§ From the Citizens of Cecil County
13 June 1812, Elkton. Enclose “certain resolutions of the Citizens of Cecil County expressive of their sentiments and feelings on the present State of our public Affairs.”1
RC and enclosure (DNA: RG 59, ML). RC 1 p.; signed by David Smith and John Partridge as chairman and secretary of the meeting, respectively. For enclosure (7 pp.), see n. 1.
1. The enclosure was a record of a meeting held at Elkton Courthouse on 6 June 1812. A committee of seven members was formed which presented a preamble and eight resolutions subsequently approved by the meeting. The preamble declared that the political situation of the country “at this important and perilous moment” called for “the undivided and united exertions of every patriotic Citizen to support and preserve the principles declared and established by our glorious revolution.”
The first resolution expressed the fullest support for the “wisdom patriotism and spirit” of the constituted authorities in their conduct of foreign affairs and in their efforts to obtain peaceable redress from the European belligerents. The second resolution deplored the British orders in council as “a gross and flagrant outrage upon our commercial rights and an open and direct infraction of the public law of Nations.” The meeting also condemned the practice of impressment, rejecting the distinction made by Great Britain between “our native and naturalized Citizens” and approving legislation currently before Congress that would result in “instantaneous death” for the “first Manstealer be he of what nation he may who dares to lay the offending hand of impressment upon an american Citizen.” The third resolution approved the administration’s forbearance in negotiations with Great Britain and declared that that nation’s “renewed insults and repeated injuries and her late declaration upon the subject of her Orders in Council if persisted in puts an end to all hopes of amicable accomodation and plainly shews that those iniquitous orders originated not in the manly spirit of warlike resistance to her enemy but from the odious and groveling temper of a counting house calculation and in the envious spirit of a mean mercantile monopoly.”
The fourth resolution stated that peace was “the dearest of all national blessings” but that the U.S. now had to resort to arms as “her last resource.” “We now will as our spirited ancestors did in the year 1776 prepare for an appeal to the right of resistance; feeling a well justified Confidence that by the protecting arm of the God of Justice and of battles our appeal will be crowned with a desserved success.” The fifth resolution promised that, in the event of war, “we will one and all aid and assist in our Country’s Cause to the utmost of our means power and ability; and we … pledge ourselves our lives liberties properties and sacred honor that when the time comes that ‘tries mens souls’ we will not fail her in the day of distress nor desert her in the hour of tremendous danger.” The sixth resolution described French “aggressions” on American commerce as “most violent and unjustifiable” and declared that France’s refusal to make restitution for property seized “demands from our Goverment (unless the State of our pending negotiations forbid) the immediate seizure and sequestration of all property of the French government within our reach.” “The burning of our vessels at Sea by the national armed ships of France since she has held out to us proffered terms of Amity and Commerce (hollow ones indeed) have roused in our breasts the sacred spirit of Vengeance and just retaliation and we declare that unless honorable amends and satisfactory retribution are soon fully made for those violations of our properties and infractions of our rights we are for open and decided war with France.”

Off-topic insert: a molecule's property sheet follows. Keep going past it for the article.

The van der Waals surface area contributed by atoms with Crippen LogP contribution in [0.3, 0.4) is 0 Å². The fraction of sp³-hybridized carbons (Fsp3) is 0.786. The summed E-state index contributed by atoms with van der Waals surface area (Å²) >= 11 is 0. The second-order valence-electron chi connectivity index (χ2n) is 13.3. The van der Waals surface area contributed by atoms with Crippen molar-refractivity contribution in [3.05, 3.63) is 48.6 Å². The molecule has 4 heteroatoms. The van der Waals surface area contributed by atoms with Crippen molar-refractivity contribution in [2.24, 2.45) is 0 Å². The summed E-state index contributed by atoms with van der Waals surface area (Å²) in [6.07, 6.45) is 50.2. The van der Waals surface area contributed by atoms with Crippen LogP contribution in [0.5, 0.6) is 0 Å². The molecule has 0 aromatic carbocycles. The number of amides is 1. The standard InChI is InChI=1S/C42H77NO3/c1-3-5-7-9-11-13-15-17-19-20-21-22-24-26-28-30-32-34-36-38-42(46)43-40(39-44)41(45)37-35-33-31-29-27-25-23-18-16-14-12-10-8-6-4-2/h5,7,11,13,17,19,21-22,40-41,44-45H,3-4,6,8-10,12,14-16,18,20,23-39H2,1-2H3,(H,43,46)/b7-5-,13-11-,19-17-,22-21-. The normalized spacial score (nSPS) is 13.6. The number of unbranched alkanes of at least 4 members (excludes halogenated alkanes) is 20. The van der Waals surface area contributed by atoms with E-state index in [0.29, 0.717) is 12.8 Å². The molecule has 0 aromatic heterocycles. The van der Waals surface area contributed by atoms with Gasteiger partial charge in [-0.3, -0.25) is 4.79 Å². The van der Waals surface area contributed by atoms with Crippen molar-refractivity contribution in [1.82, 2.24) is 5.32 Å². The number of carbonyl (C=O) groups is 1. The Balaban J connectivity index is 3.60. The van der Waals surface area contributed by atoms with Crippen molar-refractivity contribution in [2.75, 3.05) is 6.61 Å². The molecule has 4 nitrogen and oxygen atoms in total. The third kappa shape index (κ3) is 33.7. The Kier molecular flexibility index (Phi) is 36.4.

The seventh and eighth resolutions, respectively, thanked the majorities in both houses of Congress for “their Integrity Energy and perseverence … in support of their countrys rights” and called for the proceedings of the meeting to be forwarded to the president and “published in the republican papers of Baltimore.”